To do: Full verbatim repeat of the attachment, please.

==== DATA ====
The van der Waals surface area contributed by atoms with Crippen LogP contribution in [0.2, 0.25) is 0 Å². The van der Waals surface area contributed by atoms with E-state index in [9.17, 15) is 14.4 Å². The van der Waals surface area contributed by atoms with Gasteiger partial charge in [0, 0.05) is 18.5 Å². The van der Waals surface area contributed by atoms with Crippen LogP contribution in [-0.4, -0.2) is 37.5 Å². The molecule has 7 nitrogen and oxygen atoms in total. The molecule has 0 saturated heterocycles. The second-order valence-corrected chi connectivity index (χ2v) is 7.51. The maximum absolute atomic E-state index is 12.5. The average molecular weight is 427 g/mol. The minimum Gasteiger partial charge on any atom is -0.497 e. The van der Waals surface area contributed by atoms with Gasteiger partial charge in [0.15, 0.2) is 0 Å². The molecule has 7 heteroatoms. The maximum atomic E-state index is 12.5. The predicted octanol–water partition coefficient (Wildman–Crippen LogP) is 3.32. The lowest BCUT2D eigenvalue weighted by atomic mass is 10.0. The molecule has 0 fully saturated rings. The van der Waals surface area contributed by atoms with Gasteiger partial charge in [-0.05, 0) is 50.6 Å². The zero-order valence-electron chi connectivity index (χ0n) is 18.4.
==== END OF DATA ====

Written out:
The van der Waals surface area contributed by atoms with Crippen LogP contribution in [0.2, 0.25) is 0 Å². The van der Waals surface area contributed by atoms with E-state index in [9.17, 15) is 14.4 Å². The van der Waals surface area contributed by atoms with Gasteiger partial charge in [0, 0.05) is 18.5 Å². The van der Waals surface area contributed by atoms with Crippen LogP contribution in [-0.4, -0.2) is 37.5 Å². The molecule has 7 nitrogen and oxygen atoms in total. The molecule has 0 saturated heterocycles. The second-order valence-corrected chi connectivity index (χ2v) is 7.51. The maximum absolute atomic E-state index is 12.5. The average molecular weight is 427 g/mol. The minimum Gasteiger partial charge on any atom is -0.497 e. The van der Waals surface area contributed by atoms with Gasteiger partial charge in [0.15, 0.2) is 0 Å². The molecule has 7 heteroatoms. The maximum atomic E-state index is 12.5. The predicted octanol–water partition coefficient (Wildman–Crippen LogP) is 3.32. The lowest BCUT2D eigenvalue weighted by atomic mass is 10.0. The molecule has 0 fully saturated rings. The van der Waals surface area contributed by atoms with Gasteiger partial charge in [-0.05, 0) is 50.6 Å². The zero-order valence-electron chi connectivity index (χ0n) is 18.4.